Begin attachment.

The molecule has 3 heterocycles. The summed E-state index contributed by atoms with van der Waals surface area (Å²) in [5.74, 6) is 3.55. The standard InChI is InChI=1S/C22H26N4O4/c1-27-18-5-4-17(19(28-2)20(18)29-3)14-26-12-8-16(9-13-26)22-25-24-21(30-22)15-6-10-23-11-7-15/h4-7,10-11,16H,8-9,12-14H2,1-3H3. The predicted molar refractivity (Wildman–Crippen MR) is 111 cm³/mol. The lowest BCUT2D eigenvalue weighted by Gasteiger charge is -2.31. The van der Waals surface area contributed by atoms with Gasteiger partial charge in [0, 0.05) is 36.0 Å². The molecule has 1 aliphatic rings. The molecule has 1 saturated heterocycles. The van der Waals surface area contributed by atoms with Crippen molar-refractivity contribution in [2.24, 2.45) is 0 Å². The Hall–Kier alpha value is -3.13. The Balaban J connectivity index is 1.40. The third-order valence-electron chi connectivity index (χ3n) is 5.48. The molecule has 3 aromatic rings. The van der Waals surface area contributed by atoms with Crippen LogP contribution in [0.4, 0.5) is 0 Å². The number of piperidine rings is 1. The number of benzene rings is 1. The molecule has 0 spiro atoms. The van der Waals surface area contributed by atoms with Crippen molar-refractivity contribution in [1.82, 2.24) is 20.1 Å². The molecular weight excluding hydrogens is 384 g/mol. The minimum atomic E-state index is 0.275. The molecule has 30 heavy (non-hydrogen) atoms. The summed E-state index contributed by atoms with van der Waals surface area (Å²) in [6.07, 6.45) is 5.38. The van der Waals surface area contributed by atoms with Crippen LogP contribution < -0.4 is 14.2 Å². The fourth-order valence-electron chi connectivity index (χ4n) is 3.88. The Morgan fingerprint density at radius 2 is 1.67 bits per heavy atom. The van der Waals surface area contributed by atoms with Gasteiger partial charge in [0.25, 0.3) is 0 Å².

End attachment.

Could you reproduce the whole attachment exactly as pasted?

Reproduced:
The molecule has 3 heterocycles. The summed E-state index contributed by atoms with van der Waals surface area (Å²) in [5.74, 6) is 3.55. The standard InChI is InChI=1S/C22H26N4O4/c1-27-18-5-4-17(19(28-2)20(18)29-3)14-26-12-8-16(9-13-26)22-25-24-21(30-22)15-6-10-23-11-7-15/h4-7,10-11,16H,8-9,12-14H2,1-3H3. The predicted molar refractivity (Wildman–Crippen MR) is 111 cm³/mol. The lowest BCUT2D eigenvalue weighted by Gasteiger charge is -2.31. The van der Waals surface area contributed by atoms with Gasteiger partial charge in [0, 0.05) is 36.0 Å². The molecule has 1 aliphatic rings. The molecule has 1 saturated heterocycles. The van der Waals surface area contributed by atoms with Crippen molar-refractivity contribution in [2.24, 2.45) is 0 Å². The Hall–Kier alpha value is -3.13. The Balaban J connectivity index is 1.40. The third-order valence-electron chi connectivity index (χ3n) is 5.48. The molecule has 3 aromatic rings. The van der Waals surface area contributed by atoms with Crippen LogP contribution in [0.4, 0.5) is 0 Å². The number of piperidine rings is 1. The number of benzene rings is 1. The molecule has 0 spiro atoms. The van der Waals surface area contributed by atoms with Crippen molar-refractivity contribution in [1.82, 2.24) is 20.1 Å². The molecular weight excluding hydrogens is 384 g/mol. The minimum atomic E-state index is 0.275. The molecule has 30 heavy (non-hydrogen) atoms. The summed E-state index contributed by atoms with van der Waals surface area (Å²) in [6.07, 6.45) is 5.38. The van der Waals surface area contributed by atoms with Crippen LogP contribution < -0.4 is 14.2 Å². The fourth-order valence-electron chi connectivity index (χ4n) is 3.88. The Morgan fingerprint density at radius 2 is 1.67 bits per heavy atom. The van der Waals surface area contributed by atoms with Gasteiger partial charge in [0.25, 0.3) is 0 Å².